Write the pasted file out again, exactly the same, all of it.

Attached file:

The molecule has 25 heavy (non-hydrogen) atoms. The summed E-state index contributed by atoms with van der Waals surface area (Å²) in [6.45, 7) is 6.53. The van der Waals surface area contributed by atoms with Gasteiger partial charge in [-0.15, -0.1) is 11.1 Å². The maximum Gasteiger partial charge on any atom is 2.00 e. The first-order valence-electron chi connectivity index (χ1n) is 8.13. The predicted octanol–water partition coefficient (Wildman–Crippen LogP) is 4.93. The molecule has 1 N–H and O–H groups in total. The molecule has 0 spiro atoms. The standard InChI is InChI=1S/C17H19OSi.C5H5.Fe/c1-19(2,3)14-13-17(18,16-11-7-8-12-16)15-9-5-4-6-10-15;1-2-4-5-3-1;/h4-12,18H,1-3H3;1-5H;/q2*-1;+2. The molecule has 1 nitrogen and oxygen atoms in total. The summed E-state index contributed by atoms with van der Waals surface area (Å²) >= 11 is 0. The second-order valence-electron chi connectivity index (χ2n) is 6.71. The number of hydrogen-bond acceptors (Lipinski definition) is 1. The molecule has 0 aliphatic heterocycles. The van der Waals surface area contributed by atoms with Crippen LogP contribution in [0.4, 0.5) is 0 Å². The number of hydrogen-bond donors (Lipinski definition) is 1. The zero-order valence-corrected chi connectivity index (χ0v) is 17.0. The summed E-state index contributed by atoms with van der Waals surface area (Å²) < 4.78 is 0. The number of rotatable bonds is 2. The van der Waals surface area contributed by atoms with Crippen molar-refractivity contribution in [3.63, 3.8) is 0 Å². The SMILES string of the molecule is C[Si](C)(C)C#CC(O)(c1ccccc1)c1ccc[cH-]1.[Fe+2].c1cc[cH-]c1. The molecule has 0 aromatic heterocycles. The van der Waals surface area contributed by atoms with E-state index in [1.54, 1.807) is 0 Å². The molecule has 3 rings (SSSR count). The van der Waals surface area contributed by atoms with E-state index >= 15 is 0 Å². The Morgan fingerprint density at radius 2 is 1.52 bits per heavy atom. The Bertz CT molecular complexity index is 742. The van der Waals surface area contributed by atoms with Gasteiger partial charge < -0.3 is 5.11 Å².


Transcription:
The molecule has 25 heavy (non-hydrogen) atoms. The summed E-state index contributed by atoms with van der Waals surface area (Å²) in [6.45, 7) is 6.53. The van der Waals surface area contributed by atoms with Gasteiger partial charge in [-0.15, -0.1) is 11.1 Å². The maximum Gasteiger partial charge on any atom is 2.00 e. The first-order valence-electron chi connectivity index (χ1n) is 8.13. The predicted octanol–water partition coefficient (Wildman–Crippen LogP) is 4.93. The molecule has 1 N–H and O–H groups in total. The molecule has 0 spiro atoms. The standard InChI is InChI=1S/C17H19OSi.C5H5.Fe/c1-19(2,3)14-13-17(18,16-11-7-8-12-16)15-9-5-4-6-10-15;1-2-4-5-3-1;/h4-12,18H,1-3H3;1-5H;/q2*-1;+2. The molecule has 1 nitrogen and oxygen atoms in total. The summed E-state index contributed by atoms with van der Waals surface area (Å²) >= 11 is 0. The second-order valence-electron chi connectivity index (χ2n) is 6.71. The number of hydrogen-bond acceptors (Lipinski definition) is 1. The molecule has 0 aliphatic heterocycles. The van der Waals surface area contributed by atoms with Crippen LogP contribution in [0.4, 0.5) is 0 Å². The number of hydrogen-bond donors (Lipinski definition) is 1. The zero-order valence-corrected chi connectivity index (χ0v) is 17.0. The summed E-state index contributed by atoms with van der Waals surface area (Å²) < 4.78 is 0. The number of rotatable bonds is 2. The van der Waals surface area contributed by atoms with Crippen molar-refractivity contribution in [3.63, 3.8) is 0 Å². The SMILES string of the molecule is C[Si](C)(C)C#CC(O)(c1ccccc1)c1ccc[cH-]1.[Fe+2].c1cc[cH-]c1. The molecule has 0 aromatic heterocycles. The van der Waals surface area contributed by atoms with E-state index in [1.54, 1.807) is 0 Å². The molecule has 3 rings (SSSR count). The van der Waals surface area contributed by atoms with E-state index >= 15 is 0 Å². The Morgan fingerprint density at radius 2 is 1.52 bits per heavy atom. The Bertz CT molecular complexity index is 742. The van der Waals surface area contributed by atoms with Gasteiger partial charge < -0.3 is 5.11 Å².